Bob La Follette grew up in the shadow of the Civil War, a rapidly growing and modernizing time. Young Bob growing up as essentially a farm boy in rural Southern Wisconsin was largely untouched by these changes. Bob, though, was given an opportunity shared by few of his contemporaries - a college education at the University of Wisconsin. Much of La Follette's future work is presaged by the time he spent at Madison - particularly his emergence as a fine speaker and the development of a strong belief in public service. Bob's time in college was followed by dabbling in journalism and his marriage to his lifelong companion Belle. It was after his training as a lawyer, however, that La Follette's political ambitions took center stage. First as a District Attorney, then as a United States Congressman, then a Governor, then a United States Senator, La Follette spent substantially his entire adult life as a Republican politician. Were he to do no more, his life would have been notable. La Follette, however, and to an increasing extent as he advanced in age, sought to remedy perceived injustices to the American citizen and voter with a fury and doggedness unmatched in his time or ours.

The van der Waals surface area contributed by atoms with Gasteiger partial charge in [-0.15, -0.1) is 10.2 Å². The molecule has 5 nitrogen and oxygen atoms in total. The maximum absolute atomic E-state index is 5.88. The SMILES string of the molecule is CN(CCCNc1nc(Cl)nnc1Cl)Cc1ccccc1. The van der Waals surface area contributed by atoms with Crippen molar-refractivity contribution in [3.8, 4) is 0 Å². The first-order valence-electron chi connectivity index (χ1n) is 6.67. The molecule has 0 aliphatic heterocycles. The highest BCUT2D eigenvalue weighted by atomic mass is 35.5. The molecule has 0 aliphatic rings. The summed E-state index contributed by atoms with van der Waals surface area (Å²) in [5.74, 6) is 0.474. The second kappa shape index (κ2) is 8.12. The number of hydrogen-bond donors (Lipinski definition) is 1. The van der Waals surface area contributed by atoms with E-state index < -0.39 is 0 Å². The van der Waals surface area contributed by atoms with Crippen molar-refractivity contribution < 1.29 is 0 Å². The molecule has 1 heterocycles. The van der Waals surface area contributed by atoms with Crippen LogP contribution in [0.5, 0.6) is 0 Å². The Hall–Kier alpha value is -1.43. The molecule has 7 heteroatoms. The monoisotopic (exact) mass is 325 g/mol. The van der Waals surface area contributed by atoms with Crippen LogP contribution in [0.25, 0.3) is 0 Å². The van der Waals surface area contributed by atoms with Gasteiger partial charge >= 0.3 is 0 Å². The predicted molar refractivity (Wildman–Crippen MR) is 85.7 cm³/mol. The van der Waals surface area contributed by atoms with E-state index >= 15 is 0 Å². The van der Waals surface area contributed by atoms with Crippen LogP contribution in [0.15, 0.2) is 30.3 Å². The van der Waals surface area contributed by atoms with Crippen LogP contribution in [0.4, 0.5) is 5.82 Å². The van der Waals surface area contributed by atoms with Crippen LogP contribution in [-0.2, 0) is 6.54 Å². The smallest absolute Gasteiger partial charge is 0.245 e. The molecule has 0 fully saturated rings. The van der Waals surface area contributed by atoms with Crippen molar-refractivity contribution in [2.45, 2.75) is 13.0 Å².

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7 of 7 people found the following review helpful By Edward T. O'Donnell on June 22, 2004
Format: Hardcover
Nancy Unger has written an outstanding and insightful biography of one of turn-of-the-century America's most influential political figures. Indeed, it is the first full-scale biography of Robert M. La Follette of Wisconsin. For anyone seeking to understand the Progressive Era this book is a must read, for Unger's subject was at the center of the defining reform struggles of the age - from women's rights and corporate regulation, to labor and political reform. Drawing upon a vast collection of private papers and primary sources, Unger brings to life not only the public persona of "Fighting Bob" but also the private La Follette that few people know about. We learn, for example, how his early life struggles shaped his personality (for good and for ill), as well as how much he relied upon his wife, suffragist and reformer Belle Case La Follette, for advice and strength. Written in a lively yet balanced style, this book greatly adds to our knowledge of a complex and fascinating man and era.